Temporary H1B visas do not encourage brilliant engineers to stay in the U.S. and continue innovation and job creation.
Jack O’Toole’s guest commentary (“Modernizing visa system…” April 16) endorsed the Hatch Immigration Innovation Act, which has also been endorsed by Sen. Kelly Ayotte. He points out the value of keeping the brilliant foreign engineers from Dartmouth College in the U.S.
The way to do this is to open up green cards for graduates in key fields, particularly where they have employers who wish to have them remain. This does eliminate the employer’s ability to use the temporary visa as a “stick” to hold down wages or assure loyalty, although this is presumably not Mr. O’Toole’s intent. It does provide the “carrot” for these individuals to contribute to the growth of local companies and also, potentially, to use their innovative capabilities to initiate new New Hampshire businesses that can facilitate future growth.
H1B visas are a not a way to build U.S. innovation and growth. In 2013 67 percent of these visas issued for New Hampshire went to outsourcing companies that displace full time U.S. workers. Many of these are subsidiaries or affiliates of offshore companies that can use the H1B visas to groom employees in the U.S., then move the jobs offshore. One reason Mr. O’Toole’s company is at risk for obtaining H1B visas is that these major corporations oversubscribe, both to have a better chance at “the lottery” for visas and to create the impression that more visas are needed. There are U.S. workers born in the U.S., and residing here, or foreign students approaching graduation (and facing subsequent deportation) that can fill these jobs and grow the U.S. economy.
Sen. Ayotte – with significant backing from high tech companies – appears to be willing to trade these New Hampshire jobs for campaign support. What is needed is expanded green card access that assures businesses like Mr. O’Toole’s of employee continuity for more than a few years. This also encourages foreign students that have U.S. experience, education and connections to remain and contribute to the U.S. economy.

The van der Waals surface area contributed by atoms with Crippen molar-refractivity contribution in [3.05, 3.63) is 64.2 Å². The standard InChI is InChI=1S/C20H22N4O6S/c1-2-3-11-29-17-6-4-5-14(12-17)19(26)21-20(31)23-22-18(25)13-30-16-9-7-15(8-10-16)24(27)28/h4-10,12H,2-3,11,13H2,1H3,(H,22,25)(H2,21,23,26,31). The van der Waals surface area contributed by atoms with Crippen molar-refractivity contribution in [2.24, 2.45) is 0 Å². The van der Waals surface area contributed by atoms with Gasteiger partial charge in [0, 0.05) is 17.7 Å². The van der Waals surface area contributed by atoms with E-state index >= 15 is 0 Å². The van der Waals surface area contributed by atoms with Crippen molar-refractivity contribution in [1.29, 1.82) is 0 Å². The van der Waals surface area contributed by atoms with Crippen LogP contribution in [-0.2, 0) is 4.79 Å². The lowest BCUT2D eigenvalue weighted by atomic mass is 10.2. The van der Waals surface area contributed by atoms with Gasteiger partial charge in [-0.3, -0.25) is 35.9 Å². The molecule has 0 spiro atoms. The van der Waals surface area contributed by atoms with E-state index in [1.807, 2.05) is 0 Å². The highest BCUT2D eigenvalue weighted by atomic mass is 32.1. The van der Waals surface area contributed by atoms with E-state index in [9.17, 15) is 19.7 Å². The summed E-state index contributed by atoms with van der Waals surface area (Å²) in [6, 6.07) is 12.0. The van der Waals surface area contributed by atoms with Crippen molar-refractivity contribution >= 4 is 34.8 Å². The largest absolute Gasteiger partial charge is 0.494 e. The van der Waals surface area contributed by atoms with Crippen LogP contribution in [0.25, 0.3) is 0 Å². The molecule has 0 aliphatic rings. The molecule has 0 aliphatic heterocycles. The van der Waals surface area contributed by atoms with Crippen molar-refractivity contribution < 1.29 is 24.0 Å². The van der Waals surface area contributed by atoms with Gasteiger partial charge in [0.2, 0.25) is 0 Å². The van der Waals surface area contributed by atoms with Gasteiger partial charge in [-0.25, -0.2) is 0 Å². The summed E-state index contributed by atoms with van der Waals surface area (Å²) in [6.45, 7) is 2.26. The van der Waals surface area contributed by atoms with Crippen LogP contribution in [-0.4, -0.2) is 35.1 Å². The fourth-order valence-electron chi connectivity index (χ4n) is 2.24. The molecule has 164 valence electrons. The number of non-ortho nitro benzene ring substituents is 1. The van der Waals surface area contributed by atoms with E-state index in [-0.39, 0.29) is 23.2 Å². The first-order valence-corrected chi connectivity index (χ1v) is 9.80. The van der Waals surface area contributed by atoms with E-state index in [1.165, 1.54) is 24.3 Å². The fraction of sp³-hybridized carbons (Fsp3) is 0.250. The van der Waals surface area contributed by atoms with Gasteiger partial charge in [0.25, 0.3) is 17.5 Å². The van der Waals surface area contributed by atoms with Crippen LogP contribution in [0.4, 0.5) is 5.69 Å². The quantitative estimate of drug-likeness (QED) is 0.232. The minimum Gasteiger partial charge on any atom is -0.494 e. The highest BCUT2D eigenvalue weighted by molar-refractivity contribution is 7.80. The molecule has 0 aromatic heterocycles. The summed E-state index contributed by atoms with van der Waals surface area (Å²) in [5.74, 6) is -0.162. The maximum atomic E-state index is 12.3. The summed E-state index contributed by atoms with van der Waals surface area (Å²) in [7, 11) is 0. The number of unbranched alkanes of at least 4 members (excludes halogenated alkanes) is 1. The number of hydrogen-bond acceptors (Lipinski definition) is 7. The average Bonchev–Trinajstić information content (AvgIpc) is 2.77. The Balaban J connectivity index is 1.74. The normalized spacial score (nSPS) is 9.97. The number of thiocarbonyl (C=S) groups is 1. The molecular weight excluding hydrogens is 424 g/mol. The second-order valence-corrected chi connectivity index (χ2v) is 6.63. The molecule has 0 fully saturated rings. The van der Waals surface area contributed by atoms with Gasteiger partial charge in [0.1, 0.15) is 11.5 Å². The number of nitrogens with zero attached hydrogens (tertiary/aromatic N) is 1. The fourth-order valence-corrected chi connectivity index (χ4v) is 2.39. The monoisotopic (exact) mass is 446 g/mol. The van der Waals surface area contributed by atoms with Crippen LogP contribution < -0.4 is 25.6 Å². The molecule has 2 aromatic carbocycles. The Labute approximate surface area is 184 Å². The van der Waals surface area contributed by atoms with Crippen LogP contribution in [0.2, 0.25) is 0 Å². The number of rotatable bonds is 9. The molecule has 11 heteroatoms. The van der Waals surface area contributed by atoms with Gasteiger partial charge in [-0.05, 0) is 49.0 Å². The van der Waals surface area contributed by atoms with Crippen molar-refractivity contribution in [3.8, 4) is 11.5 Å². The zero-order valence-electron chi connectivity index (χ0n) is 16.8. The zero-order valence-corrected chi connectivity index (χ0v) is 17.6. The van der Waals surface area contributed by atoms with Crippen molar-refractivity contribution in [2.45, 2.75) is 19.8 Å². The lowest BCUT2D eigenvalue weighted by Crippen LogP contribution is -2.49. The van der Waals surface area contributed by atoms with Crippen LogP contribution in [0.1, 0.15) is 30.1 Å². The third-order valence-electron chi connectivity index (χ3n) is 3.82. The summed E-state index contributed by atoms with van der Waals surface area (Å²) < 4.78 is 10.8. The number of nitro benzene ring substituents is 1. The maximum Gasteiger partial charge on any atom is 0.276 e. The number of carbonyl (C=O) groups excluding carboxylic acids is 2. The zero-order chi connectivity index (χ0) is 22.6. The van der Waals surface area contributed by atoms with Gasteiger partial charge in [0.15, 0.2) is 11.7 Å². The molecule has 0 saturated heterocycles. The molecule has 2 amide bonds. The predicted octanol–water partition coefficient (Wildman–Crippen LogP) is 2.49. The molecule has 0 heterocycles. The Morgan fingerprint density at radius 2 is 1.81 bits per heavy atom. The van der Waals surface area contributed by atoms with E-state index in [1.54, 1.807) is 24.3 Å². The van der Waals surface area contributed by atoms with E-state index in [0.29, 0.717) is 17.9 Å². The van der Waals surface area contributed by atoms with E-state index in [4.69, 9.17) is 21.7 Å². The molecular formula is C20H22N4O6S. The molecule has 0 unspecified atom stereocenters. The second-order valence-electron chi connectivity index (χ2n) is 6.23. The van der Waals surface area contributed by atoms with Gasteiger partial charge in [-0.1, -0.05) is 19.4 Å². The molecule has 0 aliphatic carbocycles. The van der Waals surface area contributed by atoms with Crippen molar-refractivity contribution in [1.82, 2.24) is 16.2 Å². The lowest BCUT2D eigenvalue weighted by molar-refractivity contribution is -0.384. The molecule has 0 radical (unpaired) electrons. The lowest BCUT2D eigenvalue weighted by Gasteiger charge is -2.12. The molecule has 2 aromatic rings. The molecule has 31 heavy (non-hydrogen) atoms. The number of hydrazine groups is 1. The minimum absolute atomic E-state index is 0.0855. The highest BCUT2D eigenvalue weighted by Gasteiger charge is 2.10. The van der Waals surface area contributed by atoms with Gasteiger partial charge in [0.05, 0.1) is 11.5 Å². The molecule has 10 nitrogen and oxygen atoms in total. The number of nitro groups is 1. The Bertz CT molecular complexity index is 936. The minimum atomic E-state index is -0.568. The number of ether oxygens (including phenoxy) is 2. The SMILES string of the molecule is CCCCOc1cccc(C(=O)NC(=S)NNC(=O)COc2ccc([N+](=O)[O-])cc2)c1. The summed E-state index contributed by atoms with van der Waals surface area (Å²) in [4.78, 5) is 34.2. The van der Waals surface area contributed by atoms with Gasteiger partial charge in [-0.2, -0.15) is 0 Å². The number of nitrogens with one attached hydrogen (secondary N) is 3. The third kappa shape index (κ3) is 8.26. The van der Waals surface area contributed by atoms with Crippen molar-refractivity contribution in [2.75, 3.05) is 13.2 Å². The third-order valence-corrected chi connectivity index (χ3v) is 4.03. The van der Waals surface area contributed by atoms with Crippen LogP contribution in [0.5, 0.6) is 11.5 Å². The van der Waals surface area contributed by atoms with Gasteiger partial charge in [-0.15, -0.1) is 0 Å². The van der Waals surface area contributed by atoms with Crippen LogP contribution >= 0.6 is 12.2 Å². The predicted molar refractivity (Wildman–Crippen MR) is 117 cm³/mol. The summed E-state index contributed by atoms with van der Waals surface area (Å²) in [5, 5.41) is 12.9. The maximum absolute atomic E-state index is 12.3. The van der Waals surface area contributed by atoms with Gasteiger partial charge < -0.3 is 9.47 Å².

IEEE-USA has 1,600 members in New Hampshire – technologists, scientists and engineers. We have watched some of the best graduates forced to leave the U.S. and U.S. professionals lose their jobs to outsourcing and off shore firms. Some of our graduating students want to go back to their home countries, start businesses and contribute to the economic growth there, which is good. But others find the U.S. represents a great opportunity to pursue their ideas and grow their future. Immigrants like Elon Musk (Paypal, Telsa motors, SpaceX), New Hampshire’s own Ralph Baer (inventor of the video game) and even historical figures like Alexander Graham Bell and Nicola Tesla all reflect the potential for innovation and economic impact that will keep the U.S. as a thriving economy.
A significant contribution to the U.S. economy would be immigration reform with green cards that encourage top graduating students to remain and contribute to the U.S. economy into the future. The H1B visas do not need expansion. Eliminating outsourcing companies from competing for these will open up access for small businesses that actually need foreign workers on a temporary basis. Until we have full employment for U.S. resident workers and have taken advantage of graduating STEM students, we should not be paving the way for exporting U.S. jobs.
Jim Isaak has worked in the computer industry for 30 years with companies like IBM, Intel and Digital. He lives in Bedford.